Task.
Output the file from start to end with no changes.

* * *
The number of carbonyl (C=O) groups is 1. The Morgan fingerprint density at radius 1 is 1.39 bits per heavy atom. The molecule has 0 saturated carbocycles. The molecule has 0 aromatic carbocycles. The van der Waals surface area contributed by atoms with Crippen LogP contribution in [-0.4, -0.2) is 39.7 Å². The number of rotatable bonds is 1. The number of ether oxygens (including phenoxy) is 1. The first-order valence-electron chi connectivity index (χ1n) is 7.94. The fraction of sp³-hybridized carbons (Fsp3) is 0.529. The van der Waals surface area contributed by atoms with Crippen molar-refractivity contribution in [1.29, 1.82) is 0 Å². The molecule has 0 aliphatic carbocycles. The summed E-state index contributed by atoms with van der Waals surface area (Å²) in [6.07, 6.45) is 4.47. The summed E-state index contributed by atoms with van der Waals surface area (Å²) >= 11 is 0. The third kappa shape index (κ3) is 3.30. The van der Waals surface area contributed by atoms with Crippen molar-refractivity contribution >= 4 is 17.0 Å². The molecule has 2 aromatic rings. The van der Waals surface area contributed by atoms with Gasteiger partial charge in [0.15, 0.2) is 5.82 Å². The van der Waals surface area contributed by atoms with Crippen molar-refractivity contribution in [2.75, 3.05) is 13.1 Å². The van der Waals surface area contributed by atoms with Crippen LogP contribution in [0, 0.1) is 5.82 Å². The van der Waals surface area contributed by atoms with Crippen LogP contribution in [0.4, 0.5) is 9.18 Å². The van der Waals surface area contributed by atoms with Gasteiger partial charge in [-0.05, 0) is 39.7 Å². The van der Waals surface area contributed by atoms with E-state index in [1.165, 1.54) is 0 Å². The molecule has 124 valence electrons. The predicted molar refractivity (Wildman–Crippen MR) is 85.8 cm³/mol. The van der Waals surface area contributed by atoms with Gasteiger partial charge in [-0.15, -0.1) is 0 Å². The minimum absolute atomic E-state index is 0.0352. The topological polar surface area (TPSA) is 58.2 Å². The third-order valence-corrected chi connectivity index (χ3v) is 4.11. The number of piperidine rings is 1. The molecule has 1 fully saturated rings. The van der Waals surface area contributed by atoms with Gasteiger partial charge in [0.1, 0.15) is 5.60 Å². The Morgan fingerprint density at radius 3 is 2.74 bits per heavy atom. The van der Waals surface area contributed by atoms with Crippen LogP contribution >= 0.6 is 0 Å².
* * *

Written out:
The number of carbonyl (C=O) groups is 1. The Morgan fingerprint density at radius 1 is 1.39 bits per heavy atom. The molecule has 0 saturated carbocycles. The molecule has 0 aromatic carbocycles. The van der Waals surface area contributed by atoms with Crippen LogP contribution in [-0.4, -0.2) is 39.7 Å². The number of rotatable bonds is 1. The number of ether oxygens (including phenoxy) is 1. The first-order valence-electron chi connectivity index (χ1n) is 7.94. The fraction of sp³-hybridized carbons (Fsp3) is 0.529. The van der Waals surface area contributed by atoms with Crippen molar-refractivity contribution in [1.29, 1.82) is 0 Å². The molecule has 0 aliphatic carbocycles. The summed E-state index contributed by atoms with van der Waals surface area (Å²) in [6.07, 6.45) is 4.47. The summed E-state index contributed by atoms with van der Waals surface area (Å²) >= 11 is 0. The third kappa shape index (κ3) is 3.30. The van der Waals surface area contributed by atoms with Crippen molar-refractivity contribution >= 4 is 17.0 Å². The molecule has 2 aromatic rings. The van der Waals surface area contributed by atoms with Gasteiger partial charge in [0.15, 0.2) is 5.82 Å². The van der Waals surface area contributed by atoms with Crippen molar-refractivity contribution in [2.75, 3.05) is 13.1 Å². The van der Waals surface area contributed by atoms with Crippen LogP contribution in [0, 0.1) is 5.82 Å². The van der Waals surface area contributed by atoms with Crippen LogP contribution in [0.4, 0.5) is 9.18 Å². The van der Waals surface area contributed by atoms with Gasteiger partial charge in [-0.05, 0) is 39.7 Å². The van der Waals surface area contributed by atoms with E-state index in [1.165, 1.54) is 0 Å². The molecule has 124 valence electrons. The predicted molar refractivity (Wildman–Crippen MR) is 85.8 cm³/mol. The van der Waals surface area contributed by atoms with Gasteiger partial charge in [-0.15, -0.1) is 0 Å². The minimum absolute atomic E-state index is 0.0352. The topological polar surface area (TPSA) is 58.2 Å². The third-order valence-corrected chi connectivity index (χ3v) is 4.11. The number of piperidine rings is 1. The molecule has 1 fully saturated rings. The van der Waals surface area contributed by atoms with Gasteiger partial charge in [0.1, 0.15) is 5.60 Å². The Morgan fingerprint density at radius 3 is 2.74 bits per heavy atom. The van der Waals surface area contributed by atoms with Crippen LogP contribution >= 0.6 is 0 Å².